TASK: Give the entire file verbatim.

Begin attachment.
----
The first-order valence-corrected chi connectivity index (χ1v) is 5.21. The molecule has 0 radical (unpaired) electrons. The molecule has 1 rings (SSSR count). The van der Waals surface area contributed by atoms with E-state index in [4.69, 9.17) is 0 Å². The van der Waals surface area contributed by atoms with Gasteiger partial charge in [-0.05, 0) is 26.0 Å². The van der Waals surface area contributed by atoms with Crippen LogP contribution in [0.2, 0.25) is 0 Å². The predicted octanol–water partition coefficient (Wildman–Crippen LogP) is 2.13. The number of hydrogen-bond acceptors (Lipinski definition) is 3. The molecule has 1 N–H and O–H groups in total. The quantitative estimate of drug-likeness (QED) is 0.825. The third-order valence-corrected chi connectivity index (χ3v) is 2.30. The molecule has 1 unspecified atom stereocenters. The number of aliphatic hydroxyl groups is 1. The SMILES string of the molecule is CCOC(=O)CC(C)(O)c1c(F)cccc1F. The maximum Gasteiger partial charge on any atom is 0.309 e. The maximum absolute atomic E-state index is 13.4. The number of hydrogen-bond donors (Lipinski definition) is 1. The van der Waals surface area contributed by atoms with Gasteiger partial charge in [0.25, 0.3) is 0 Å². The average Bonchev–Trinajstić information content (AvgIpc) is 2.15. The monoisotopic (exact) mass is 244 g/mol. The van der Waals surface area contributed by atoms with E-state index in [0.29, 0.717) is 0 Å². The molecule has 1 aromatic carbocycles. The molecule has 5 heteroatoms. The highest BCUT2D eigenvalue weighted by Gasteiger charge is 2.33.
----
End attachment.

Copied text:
The first-order valence-corrected chi connectivity index (χ1v) is 5.21. The molecule has 0 radical (unpaired) electrons. The molecule has 1 rings (SSSR count). The van der Waals surface area contributed by atoms with E-state index in [4.69, 9.17) is 0 Å². The van der Waals surface area contributed by atoms with Gasteiger partial charge in [-0.05, 0) is 26.0 Å². The van der Waals surface area contributed by atoms with Crippen LogP contribution in [0.2, 0.25) is 0 Å². The predicted octanol–water partition coefficient (Wildman–Crippen LogP) is 2.13. The number of hydrogen-bond acceptors (Lipinski definition) is 3. The molecule has 1 N–H and O–H groups in total. The quantitative estimate of drug-likeness (QED) is 0.825. The third-order valence-corrected chi connectivity index (χ3v) is 2.30. The molecule has 1 unspecified atom stereocenters. The number of aliphatic hydroxyl groups is 1. The SMILES string of the molecule is CCOC(=O)CC(C)(O)c1c(F)cccc1F. The maximum Gasteiger partial charge on any atom is 0.309 e. The maximum absolute atomic E-state index is 13.4. The number of hydrogen-bond donors (Lipinski definition) is 1. The van der Waals surface area contributed by atoms with Gasteiger partial charge in [0.25, 0.3) is 0 Å². The average Bonchev–Trinajstić information content (AvgIpc) is 2.15. The monoisotopic (exact) mass is 244 g/mol. The van der Waals surface area contributed by atoms with E-state index in [0.29, 0.717) is 0 Å². The molecule has 1 aromatic carbocycles. The molecule has 5 heteroatoms. The highest BCUT2D eigenvalue weighted by Gasteiger charge is 2.33.